Disclaimer: I'm not a lawyer
You may charge a fee for the physical act of transferring a copy, and you may at your option offer warranty protection in exchange for a fee.
This indeed confirms that you may charge a fee in some cases. e.g. warranty protection.
Since "you" refers to any licensee, this means anyone who licenses the program may do so. Any licensee who wishes to become a "warranty seller" can.
(section 2b, emphasis added)
You must cause any work that you distribute or publish, that in whole or in part contains or is derived from the Program or any part thereof, to be licensed as a whole at no charge to all third parties under the terms of this License.
This means that every licensee must not charge to license the program. However, you may still charge for warranties, etc. Provided you also offer a version of the program without that warranty.
As for the physical transfer fee, that might be an issue. However, since the licensee can freely distribute it, only one person would be required to pay that fee - then that person could redistribute it to others for free.
This section might be problematic:
These requirements apply to the modified work as a whole. If identifiable sections of that work are not derived from the Program, and can be reasonably considered independent and separate works in themselves, then this License, and its terms, do not apply to those sections when you distribute them as separate works. But when you distribute the same sections as part of a whole which is a work based on the Program, the distribution of the whole must be on the terms of this License, whose permissions for other licensees extend to the entire whole, and thus to each and every part regardless of who wrote it.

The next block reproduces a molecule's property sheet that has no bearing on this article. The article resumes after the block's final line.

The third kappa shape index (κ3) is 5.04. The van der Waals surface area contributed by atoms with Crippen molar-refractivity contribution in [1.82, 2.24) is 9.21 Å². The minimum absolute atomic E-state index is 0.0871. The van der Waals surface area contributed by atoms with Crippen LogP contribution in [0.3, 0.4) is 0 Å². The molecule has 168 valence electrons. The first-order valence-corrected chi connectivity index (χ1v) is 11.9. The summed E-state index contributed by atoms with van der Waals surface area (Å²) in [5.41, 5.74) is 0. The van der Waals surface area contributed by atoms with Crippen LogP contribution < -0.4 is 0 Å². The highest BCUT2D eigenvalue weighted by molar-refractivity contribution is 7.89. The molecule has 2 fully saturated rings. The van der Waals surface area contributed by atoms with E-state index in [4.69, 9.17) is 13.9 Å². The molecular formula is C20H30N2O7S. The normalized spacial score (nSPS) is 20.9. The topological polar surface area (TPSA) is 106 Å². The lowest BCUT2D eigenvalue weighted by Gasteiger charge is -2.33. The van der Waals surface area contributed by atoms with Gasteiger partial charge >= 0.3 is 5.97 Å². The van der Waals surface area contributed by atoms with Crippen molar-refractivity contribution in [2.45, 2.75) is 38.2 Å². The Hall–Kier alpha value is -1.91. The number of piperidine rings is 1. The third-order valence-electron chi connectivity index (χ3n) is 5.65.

If I understand this correctly, that means that artwork etc. may not be GPLed, but when distributed as a whole, then it must be GPLed.
This means that a game that's distributed "as a whole" must include the artwork as GPL.
If you can't license the artwork as GPL, then the GPLed portions of the game can't be distributed as a whole either. For this situation, dual-licensing seems to be the only option.
My understanding of what a "whole" is is kind of fuzzy, though.